2) Businesses adapting their screening programmes

With increased recruitment volumes and many employers hiring and onboarding more new workers virtually, organisations’ background screening requirements may have changed.

Many employers have been recruiting candidates, both locally and internationally, without ever meeting them in person. However, while they may be reaping the benefits of a global talent pool, employees working from home may pose different risks to an organisation than office-based workers. As such, employers may have introduced, or considered introducing additional pre-employment checks and/or employee rescreening programmes for their home-based and hybrid workers. These could include social media checks for new remote hires or periodic criminal record checks for an existing workforce.

Will the changes in the way that many businesses have been working and hiring in 2021 have led to a change in the background screening services being utilised this year?

3) Adoption of applicant tracking systems

In 2021, only two-fifths of survey respondents from India said their business utilised an applicant tracking system (ATS). Of those that did, just under half said that they integrated it with their background screening provider.

With many Indian employers hiring and onboarding higher volumes of candidates last year, it may have become necessary for those who weren’t previously utilising an ATS to consider one to help manage their increased recruitment activity. Alternatively, Indian companies hiring internationally may have recently implemented an ATS to help create a consistent candidate experience for their recruitment process throughout the business.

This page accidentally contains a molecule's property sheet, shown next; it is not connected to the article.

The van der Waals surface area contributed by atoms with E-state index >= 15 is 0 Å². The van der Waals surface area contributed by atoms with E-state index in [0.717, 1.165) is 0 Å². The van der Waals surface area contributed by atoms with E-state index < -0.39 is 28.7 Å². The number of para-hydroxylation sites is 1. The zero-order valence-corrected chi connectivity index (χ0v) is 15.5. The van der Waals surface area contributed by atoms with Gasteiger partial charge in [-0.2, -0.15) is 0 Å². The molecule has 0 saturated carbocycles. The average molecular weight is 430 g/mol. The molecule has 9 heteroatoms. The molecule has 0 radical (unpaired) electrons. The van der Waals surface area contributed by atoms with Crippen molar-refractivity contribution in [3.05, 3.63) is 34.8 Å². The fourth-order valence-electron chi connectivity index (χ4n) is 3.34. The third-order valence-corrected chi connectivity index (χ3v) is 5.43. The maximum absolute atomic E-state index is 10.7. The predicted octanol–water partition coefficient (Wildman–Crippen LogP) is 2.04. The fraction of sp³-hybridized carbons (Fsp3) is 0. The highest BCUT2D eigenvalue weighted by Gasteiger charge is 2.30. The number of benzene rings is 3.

Furthermore, employers in India may have chosen to integrate an ATS with their background screening provider to streamline their onboarding processes, improve candidate experience, reduce duplicate data entry, and speed up their time to hire.

So, will more Indian employers be utilising an ATS in 2022? And will employers currently using an ATS have an integration with their screening provider to help improve their candidate experience and support recruitment activity?

Share your voice

We are looking for answers to these questions and more in our 15th Annual Benchmark Survey, asking industry professionals to anonymously share their experiences from the past 12 months, as well as their predictions for the year ahead.

The survey, which is live until Monday, 21 March, at 11:59 pm (IST), should take less than 10 minutes to complete. Afterwards, you can opt to receive an advance copy of our annual report, which includes insights from businesses in India, as well as across the world, on the state of HR in 2022.

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Topics: HR Technology, Recruitment Technology, #HRCommunity